Haiku and related forms

To appreciate haiku it is necessary to acquire a taste for it. The first time I tried Japanese Green Tea I thought it very odd stuff. Most Westerners I know have had a similar reaction. I’m used to Green Tea by now but I’m still intrigued by the difference between Green Tea and English Tea. How can they both be tea? How can haiku and what-we-call-poetry both be poetry?

In Japan …

A haiku is a short poem which contains a season-word (a conventional reference to the season of composition) and usually also a cutting-word (spoken punctuation marking a caesura). The typical form is 5-7-5 Japanese syllables although variations are commonplace. Most haiku are best read as being in the present tense. The typical subject matter is nature, or nature linked with human nature. The tone is sincere, usually detached.

A senryu is a poem to the same 5-7-5 pattern as haiku but lacking the seasonal reference. The subject matter is social comment, usually presented as comedy. The tone is ironic.

A tanka is a poem to a pattern of 5-7-5-7-7 syllables. Seasonal references are common but not obligatory. The typical subject matter is human relationships, with feelings often being expressed by the use of natural imagery as an “objective correlative”. A minority of tanka more closely resemble lengthy haiku, with a purer focus on nature. The tanka allows for a greater subjectivity than haiku, with more “poetic” diction. The tone is passionate.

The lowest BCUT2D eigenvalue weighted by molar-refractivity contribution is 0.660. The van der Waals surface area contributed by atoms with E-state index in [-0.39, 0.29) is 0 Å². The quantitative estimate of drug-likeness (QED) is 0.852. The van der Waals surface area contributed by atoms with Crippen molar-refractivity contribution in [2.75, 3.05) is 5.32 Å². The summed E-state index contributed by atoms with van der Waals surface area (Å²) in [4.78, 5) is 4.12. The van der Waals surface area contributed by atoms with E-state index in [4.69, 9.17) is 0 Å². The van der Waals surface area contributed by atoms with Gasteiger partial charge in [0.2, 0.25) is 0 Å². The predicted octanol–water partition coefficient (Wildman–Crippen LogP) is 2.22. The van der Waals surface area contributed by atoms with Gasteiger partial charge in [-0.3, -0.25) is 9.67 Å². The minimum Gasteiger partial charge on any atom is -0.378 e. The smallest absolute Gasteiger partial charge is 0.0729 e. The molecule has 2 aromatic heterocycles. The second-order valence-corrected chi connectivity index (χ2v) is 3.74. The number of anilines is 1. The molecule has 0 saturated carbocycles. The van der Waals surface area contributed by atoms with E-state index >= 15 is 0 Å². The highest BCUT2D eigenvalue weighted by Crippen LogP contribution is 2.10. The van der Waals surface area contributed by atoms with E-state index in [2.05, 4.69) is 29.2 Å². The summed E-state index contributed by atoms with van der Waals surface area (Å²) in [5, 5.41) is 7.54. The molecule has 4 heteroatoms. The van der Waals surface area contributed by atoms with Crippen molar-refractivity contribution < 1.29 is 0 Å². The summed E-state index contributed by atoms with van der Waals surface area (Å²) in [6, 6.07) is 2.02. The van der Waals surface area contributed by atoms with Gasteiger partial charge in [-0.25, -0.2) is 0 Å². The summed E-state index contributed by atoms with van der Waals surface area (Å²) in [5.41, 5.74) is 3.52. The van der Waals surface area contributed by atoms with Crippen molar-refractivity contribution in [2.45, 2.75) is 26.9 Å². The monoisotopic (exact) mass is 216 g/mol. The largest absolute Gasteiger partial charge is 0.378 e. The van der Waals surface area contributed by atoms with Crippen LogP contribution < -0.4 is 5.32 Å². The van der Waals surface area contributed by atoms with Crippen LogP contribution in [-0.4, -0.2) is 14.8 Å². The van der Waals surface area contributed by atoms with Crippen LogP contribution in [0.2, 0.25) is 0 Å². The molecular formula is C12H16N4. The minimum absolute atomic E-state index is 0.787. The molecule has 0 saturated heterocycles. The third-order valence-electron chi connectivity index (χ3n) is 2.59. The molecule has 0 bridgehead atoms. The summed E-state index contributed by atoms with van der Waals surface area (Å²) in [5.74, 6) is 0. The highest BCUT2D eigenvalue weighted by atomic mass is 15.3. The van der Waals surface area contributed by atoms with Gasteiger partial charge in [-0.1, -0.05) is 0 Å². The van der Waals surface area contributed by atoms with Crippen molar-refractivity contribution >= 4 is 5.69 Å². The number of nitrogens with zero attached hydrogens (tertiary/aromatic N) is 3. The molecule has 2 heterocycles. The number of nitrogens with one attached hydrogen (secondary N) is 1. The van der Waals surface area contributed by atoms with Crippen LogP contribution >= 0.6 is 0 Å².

A renku or renga is a series of linked poems built into one long poem, written in co-operation by a group. The pattern is alernating links of 5-7-5 and 7-7 syllables. There is an elaborate framework of conventions governing the placement of seasonal verses and other kinds of content. The overall aim is not narrative but a scattered mosaic covering a wide range of subjects and employing a variety of tones.

Historically, tanka came first (8th century). Renga grew out of tanka (13th century). Haiku grew out of renku (16th century) and senryu grew out of haiku (18th century).

In English

All the above criteria are negotiable. The central quality of all traditional Japanese poetry is its focus on the image. Japanese poetry works by implication, presenting images and relying on the reader to make the interpretations. The poet avoids intruding into the poem. In attempting to imitate Japanese forms it is this technique which English haiku writers hold to be paramount. Most English haiku (etc) are written as free verse because the formal requirements of Japanese genres are impossible to accurately replicate. 17 Japanese syllables do not equate to 17 English syllables. For example, haiku itself has 2 syllables in English, but 3 in Japanese (ha-i-ku).

Martin Lucas